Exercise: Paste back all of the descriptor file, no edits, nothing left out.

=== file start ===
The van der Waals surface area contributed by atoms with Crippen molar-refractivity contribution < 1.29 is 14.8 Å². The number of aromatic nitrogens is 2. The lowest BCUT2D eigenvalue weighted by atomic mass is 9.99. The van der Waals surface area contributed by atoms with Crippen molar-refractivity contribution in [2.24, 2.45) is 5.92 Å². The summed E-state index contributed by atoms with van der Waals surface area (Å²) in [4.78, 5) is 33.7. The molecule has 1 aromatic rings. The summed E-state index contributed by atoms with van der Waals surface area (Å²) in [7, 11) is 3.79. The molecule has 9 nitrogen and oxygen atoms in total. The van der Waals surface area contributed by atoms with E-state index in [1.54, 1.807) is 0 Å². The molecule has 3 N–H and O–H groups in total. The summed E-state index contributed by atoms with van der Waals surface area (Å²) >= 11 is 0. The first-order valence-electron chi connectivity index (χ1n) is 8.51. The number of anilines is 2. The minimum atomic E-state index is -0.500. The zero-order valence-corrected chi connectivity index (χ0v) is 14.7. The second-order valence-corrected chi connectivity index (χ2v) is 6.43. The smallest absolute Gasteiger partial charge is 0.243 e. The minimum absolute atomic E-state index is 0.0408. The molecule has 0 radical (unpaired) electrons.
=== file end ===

The van der Waals surface area contributed by atoms with Crippen molar-refractivity contribution < 1.29 is 14.8 Å². The number of aromatic nitrogens is 2. The lowest BCUT2D eigenvalue weighted by atomic mass is 9.99. The van der Waals surface area contributed by atoms with Crippen molar-refractivity contribution in [2.24, 2.45) is 5.92 Å². The summed E-state index contributed by atoms with van der Waals surface area (Å²) in [4.78, 5) is 33.7. The molecule has 1 aromatic rings. The summed E-state index contributed by atoms with van der Waals surface area (Å²) in [7, 11) is 3.79. The molecule has 9 nitrogen and oxygen atoms in total. The van der Waals surface area contributed by atoms with E-state index in [1.54, 1.807) is 0 Å². The molecule has 3 N–H and O–H groups in total. The summed E-state index contributed by atoms with van der Waals surface area (Å²) >= 11 is 0. The first-order valence-electron chi connectivity index (χ1n) is 8.51. The number of anilines is 2. The minimum atomic E-state index is -0.500. The zero-order valence-corrected chi connectivity index (χ0v) is 14.7. The second-order valence-corrected chi connectivity index (χ2v) is 6.43. The smallest absolute Gasteiger partial charge is 0.243 e. The minimum absolute atomic E-state index is 0.0408. The molecule has 0 radical (unpaired) electrons.